The board argues that it was empowered to condition its approval of the plaintiff's variance application upon his first having obtained a soil extraction permit from a coordinate town agency. Relying upon Blaker v. Planning & Zoning Commission, 212 Conn. 471, 481-82, 562 A.2d 1093 (1989), and Lurie v. Planning & Zoning Commission, 160 Conn. 295, 302-306, 278 A.2d 799 (1971), the board claims that it may properly impose conditions on the granting of variances from any applicable zoning regulations. Thus, the defendants argue, this court's holding in Carpenter v. Planning & Zoning Commission, 176 Conn. 581, 592-93, 409 A.2d 1029 (1979), that approval of a subdivision plan cannot depend upon a condition that cannot be fulfilled by either the applicant or the zoning authority, is not controlling in this case, since: (a) conditions may be imposed on the granting of a variance; see Burlington v. Jencik, 168 Conn. 506, 509-10, 362 A.2d 1338 (1975); and (b) "a zoning board of appeals, acting on a variance, has an even stronger right than a zoning commission acting on a special permit to impose as a condition compliance with the requirements of a coordinate agency."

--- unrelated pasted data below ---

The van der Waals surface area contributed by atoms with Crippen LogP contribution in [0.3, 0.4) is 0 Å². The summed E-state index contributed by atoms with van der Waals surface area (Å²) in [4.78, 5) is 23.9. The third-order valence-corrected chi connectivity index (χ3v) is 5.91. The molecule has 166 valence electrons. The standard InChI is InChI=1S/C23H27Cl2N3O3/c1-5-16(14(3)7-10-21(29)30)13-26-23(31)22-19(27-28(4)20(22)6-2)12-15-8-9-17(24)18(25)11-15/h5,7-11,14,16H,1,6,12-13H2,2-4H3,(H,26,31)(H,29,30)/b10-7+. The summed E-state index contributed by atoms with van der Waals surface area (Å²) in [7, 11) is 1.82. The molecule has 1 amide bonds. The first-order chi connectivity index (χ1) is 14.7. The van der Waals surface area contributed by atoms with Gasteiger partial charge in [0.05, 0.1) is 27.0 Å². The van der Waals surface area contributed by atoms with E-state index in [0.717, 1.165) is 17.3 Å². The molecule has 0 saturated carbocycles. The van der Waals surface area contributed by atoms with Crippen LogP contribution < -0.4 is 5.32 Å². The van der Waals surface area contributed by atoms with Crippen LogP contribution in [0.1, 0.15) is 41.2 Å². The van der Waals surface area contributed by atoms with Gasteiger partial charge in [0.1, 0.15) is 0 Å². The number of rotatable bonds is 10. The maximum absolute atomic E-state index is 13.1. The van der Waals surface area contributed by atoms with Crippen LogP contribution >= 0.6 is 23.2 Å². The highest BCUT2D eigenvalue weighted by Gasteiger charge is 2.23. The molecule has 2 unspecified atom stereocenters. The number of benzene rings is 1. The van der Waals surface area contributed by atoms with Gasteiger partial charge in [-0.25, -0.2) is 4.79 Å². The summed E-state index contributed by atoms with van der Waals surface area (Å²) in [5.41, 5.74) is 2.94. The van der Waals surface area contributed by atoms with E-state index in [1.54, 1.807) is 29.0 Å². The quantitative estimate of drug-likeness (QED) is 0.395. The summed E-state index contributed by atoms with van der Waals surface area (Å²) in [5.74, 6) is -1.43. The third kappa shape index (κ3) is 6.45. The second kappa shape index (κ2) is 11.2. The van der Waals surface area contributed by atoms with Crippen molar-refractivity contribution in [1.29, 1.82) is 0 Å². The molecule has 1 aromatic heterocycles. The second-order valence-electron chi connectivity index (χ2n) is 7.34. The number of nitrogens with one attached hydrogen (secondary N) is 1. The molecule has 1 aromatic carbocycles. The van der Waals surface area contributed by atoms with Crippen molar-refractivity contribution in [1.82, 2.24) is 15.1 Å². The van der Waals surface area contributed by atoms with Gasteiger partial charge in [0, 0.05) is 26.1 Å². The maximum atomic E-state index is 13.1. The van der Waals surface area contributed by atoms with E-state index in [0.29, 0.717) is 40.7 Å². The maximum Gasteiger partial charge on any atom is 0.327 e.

We have no reason in this case to address fully the board's reasoning, since its argument ignores a significant aspect of the principle underlying our decisions in Blaker and Lurie. In Lurie, we held that "where an exception or a special permit is granted and the grant is otherwise valid except that it is made reasonably conditional on favorable action by another agency or agencies over which the zoning authority has no control, its issuance will not be held invalid solely because of the existence of any such condition." (Emphasis added.) Lurie v. Planning & Zoning Commission, supra, 160 Conn. at 307, 278 A.2d 799; Blaker v. Planning & Zoning Commission, supra, 212 Conn. at 482, 562 A.2d 1093. [215 Conn. 64] As it relates to this case, the operative portion of our holding in those cases is that any conditions imposed by the zoning authority must be reasonable. The board has conceded, Before both this court and the trial court, that the third condition ...